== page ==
Colette. Photo: courtesy of W.W. Norton

The ’20s and ’30s saw Colette’s great literary flowering, a sequel to Chéri called The End of Chéri in 1926, The Pure and the ImpureSido, The Break of Day, La Chatte, Duo, La Second, many short stories, and in 1941 the powerful novel about the complicated Julie de Carneilhan.

By the time the Second World War started, Colette was not well, her mobility increasingly limited by rheumatoid arthritis. She was stuck in her “raft,” which she called the couple’s bed in their Paris apartment, married to a Jewish husband under Vichy rule in France. During this period she wrote some articles for collaborationist publications, including Le Petit Parisien and La Gerbe, and there are some anti-Semitic slurs in Julie. Whether these were attempts to keep her husband safe or her real sentiments is still being debated.

The ’40s saw the popular Gigi and memoirs and more pieces for the newspapers and magazines. She was nominated for the Nobel prize in 1948 and received a state funeral when she died in 1954, the first time a French woman was thus honored. She is buried in the famous Père-Lachaise cemetery in Paris. Her work garnered enormous critical praise, to the point of hyperbole — by no stretch of anyone’s imagination is she a greater writer than her near contemporary, Marcel Proust. She has been the subject of several biographies; the most famous in the United States is Judith Thurman’s Secrets of the Flesh. On the one hand, her reputation for outrageous sexual behavior is a cardinal fact in her biography; but we are also left with the stubborn reality that she neglected her only child. Despite Goudeket’s attempt in his memoir Close to Colette to imply otherwise, she and Bel-Gazou were never close or even friendly. A puzzling irony, really, when you consider how Colette wrote about her own mother.

Still, here is a writer who left a huge body of work and a mythical reputation that shows no sign of diminishing. And that is why this new translation in one volume of the two Chéri novellas, regarded as Colette’s masterwork, deserves our attention.

A few words, first, though, about previous translations. Careau explains it best in her excellent Translator’s Note when she talks about how notoriously hard Colette is to translate. One must pay attention, because:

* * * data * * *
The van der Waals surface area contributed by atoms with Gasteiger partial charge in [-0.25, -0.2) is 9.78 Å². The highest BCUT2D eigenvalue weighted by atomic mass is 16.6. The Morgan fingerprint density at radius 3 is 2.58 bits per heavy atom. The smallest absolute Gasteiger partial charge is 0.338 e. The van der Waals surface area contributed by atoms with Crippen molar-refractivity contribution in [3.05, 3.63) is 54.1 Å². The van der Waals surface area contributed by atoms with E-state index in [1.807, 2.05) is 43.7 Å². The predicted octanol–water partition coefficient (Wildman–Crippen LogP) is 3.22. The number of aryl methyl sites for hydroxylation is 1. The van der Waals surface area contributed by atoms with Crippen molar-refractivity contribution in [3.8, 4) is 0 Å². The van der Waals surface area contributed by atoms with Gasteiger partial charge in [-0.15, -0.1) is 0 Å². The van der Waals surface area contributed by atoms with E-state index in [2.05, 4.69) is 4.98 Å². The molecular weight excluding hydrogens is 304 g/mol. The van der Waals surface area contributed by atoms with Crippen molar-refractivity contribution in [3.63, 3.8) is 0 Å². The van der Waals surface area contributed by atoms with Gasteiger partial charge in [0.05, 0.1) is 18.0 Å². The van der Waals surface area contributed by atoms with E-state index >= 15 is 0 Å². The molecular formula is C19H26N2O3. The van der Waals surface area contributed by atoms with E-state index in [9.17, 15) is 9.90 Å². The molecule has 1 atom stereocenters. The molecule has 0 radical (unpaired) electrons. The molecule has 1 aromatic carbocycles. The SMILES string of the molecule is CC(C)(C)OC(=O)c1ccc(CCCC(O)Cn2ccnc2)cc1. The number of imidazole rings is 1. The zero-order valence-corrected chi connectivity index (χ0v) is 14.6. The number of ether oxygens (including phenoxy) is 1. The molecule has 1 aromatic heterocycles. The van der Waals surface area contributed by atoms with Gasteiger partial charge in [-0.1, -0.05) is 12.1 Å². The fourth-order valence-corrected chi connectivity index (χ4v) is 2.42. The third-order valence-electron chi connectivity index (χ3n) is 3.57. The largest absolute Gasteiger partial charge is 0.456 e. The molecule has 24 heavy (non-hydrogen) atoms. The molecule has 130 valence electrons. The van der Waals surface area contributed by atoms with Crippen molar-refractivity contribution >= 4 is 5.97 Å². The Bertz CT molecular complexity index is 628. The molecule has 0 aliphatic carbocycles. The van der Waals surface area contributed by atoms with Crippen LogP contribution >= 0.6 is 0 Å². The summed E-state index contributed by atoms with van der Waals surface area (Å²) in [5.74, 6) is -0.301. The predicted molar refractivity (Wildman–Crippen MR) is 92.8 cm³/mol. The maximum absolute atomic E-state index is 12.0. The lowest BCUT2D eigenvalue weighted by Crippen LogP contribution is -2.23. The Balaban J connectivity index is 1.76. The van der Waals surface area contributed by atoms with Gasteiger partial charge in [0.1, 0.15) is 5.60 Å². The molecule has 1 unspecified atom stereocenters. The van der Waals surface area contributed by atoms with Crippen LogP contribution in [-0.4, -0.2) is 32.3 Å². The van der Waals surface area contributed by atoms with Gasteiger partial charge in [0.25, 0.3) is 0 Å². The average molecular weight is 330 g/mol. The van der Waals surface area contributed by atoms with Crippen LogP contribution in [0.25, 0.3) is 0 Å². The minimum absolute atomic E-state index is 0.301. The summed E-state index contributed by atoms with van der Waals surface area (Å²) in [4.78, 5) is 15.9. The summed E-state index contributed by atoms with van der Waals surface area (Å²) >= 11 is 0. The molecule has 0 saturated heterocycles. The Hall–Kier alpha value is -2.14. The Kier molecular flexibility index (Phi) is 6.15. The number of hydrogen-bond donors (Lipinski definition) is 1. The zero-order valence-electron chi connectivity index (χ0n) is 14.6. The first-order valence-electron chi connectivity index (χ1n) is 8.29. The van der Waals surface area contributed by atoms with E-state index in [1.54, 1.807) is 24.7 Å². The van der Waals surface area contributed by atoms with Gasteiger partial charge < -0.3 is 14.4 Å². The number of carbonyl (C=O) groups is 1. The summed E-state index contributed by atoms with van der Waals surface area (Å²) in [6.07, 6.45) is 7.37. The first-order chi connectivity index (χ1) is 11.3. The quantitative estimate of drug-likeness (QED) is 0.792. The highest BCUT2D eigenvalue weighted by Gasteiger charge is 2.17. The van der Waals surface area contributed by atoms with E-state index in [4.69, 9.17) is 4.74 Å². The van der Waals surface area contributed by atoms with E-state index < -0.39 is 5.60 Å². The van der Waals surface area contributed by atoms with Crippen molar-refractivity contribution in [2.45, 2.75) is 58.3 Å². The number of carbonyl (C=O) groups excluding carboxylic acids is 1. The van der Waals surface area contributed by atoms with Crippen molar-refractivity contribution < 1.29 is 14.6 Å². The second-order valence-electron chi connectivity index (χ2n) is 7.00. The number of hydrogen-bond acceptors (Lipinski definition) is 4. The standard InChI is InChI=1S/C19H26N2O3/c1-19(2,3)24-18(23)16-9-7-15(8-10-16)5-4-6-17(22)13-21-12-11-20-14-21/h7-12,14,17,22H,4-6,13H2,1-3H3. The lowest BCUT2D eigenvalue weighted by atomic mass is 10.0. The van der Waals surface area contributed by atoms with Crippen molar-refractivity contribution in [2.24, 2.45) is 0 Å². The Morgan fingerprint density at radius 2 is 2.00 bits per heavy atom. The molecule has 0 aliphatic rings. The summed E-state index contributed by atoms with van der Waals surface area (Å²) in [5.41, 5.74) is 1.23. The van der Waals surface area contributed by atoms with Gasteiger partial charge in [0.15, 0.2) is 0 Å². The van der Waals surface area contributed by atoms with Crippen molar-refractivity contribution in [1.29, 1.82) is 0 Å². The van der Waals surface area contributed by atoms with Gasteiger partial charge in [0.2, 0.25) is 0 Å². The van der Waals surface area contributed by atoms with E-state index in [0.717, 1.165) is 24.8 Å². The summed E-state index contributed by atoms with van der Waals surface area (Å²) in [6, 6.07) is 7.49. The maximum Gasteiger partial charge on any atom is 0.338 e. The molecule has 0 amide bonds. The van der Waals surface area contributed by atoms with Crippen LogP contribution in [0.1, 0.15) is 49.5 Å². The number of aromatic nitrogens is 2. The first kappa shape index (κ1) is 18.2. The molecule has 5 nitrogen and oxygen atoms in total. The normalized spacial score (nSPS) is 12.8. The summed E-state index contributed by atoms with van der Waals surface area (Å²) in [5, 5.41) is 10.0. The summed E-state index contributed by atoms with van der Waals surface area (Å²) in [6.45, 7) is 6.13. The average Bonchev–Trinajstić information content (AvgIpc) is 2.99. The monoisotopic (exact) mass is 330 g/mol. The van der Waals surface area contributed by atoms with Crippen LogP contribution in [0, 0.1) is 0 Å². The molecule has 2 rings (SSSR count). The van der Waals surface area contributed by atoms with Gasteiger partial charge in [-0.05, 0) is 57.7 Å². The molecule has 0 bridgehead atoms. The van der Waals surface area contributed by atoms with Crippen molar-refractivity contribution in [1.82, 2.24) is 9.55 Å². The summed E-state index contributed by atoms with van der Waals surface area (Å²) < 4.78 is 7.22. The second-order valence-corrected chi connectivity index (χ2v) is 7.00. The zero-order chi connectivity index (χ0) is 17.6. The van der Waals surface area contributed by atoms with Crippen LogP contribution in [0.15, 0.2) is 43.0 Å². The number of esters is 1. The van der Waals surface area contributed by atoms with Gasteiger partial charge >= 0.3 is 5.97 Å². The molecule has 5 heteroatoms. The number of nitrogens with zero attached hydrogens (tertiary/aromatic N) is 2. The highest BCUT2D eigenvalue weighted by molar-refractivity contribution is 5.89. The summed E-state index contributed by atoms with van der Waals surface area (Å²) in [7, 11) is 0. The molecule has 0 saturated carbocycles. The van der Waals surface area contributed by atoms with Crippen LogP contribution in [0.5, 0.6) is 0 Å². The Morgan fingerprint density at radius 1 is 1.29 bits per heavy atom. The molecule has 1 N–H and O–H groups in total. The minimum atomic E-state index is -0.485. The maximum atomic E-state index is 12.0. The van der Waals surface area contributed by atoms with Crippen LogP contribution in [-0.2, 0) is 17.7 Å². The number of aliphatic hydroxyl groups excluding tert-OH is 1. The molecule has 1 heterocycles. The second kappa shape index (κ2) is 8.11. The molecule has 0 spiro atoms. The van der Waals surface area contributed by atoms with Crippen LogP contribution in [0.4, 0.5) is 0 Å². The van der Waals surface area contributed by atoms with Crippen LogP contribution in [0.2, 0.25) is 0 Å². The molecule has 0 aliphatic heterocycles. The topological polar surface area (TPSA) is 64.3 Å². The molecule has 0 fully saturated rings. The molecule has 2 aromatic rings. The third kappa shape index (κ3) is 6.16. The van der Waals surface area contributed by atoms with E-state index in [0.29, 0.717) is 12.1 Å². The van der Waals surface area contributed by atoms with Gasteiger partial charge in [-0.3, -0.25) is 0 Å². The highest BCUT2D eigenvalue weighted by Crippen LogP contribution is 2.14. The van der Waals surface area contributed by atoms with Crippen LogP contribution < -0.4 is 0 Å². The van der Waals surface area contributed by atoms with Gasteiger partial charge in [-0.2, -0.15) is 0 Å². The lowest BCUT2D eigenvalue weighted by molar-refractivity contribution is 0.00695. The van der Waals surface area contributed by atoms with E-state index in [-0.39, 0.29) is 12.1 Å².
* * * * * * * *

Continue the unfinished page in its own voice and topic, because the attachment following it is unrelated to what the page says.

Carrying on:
Her sentences can feel skeletal, the flesh carved away to convey their meaning with the fewest possible words. A master of concision, subtraction, condensation, renunciation, she is always trying to do more with less: “You become a great writer,” she states, “as much through what you refuse your pen as through what you grant it.”

Some illustrations are: “She lowered her eyes, met Chéri’s, smiled.” or “He was about to slip away, he turned around,” which eschew the usual transitional adverbs, like “as” or “while,” and even “and” and “but.” Careau goes on, “All these choices tend to make her writing a bit jagged and syncopated, the transitions a bit abrupt.” This is important because that abruptness has led translators to take it upon themselves to “embellish” or “correct” (Careau’s words) Colette’s prose, producing far-fetched sentences that affect the meaning as well as being stylistically off. The result is that the Chéri books seem more dated than they actually are. That is why Careau’s respect for Colette’s text is so vital.

For here we get not only a story about the power politics of love, but also a story about morality, about values. Colette knew this and said to a friend, “It seems to me that I’ve never written anything so moral as Chéri.”

1920 edition of Chéri.

The setup is simple: We are plunged into the claustrophobic world of courtesans and their customers, a transactional world in which love rarely appears. But in this narrative Lea, a courtesan of almost 50, has been having an affair for the last six years with the son of one of her colleagues, the remarkably beautiful, empty-headed 25-year-old Chéri. The affair has exceeded all of Lea’s past experiences or expectations. Now, though, Chéri is about to enter into a marriage arranged by his mother Charlotte with Edmée, the passive daughter of another prostitute. The motive is money. Both Lea and Edmée’s mother are wealthy, Charlotte considerably less so. So the lovers part, Chéri marries, is unhappy with Edmée and, haunted by his memories of Lea and their perfect life together, leaves Edmée, seeks out some former friends, wanders around Paris trying to find comfort with other women and drink and drugs. To no avail. Although he finally returns to Edmée he knows he has to see Lea once more (she has finally returned to Paris from the country where she went to lick her wounds), and they have a final goodbye in one of the great scenes in Colette’s oeuvre –a  scene that reveals exactly what Colette said: that this novel is not merely her take on a May-December romance akin to Der Rosenkavalier, which was first performed in 1911, but a morality play.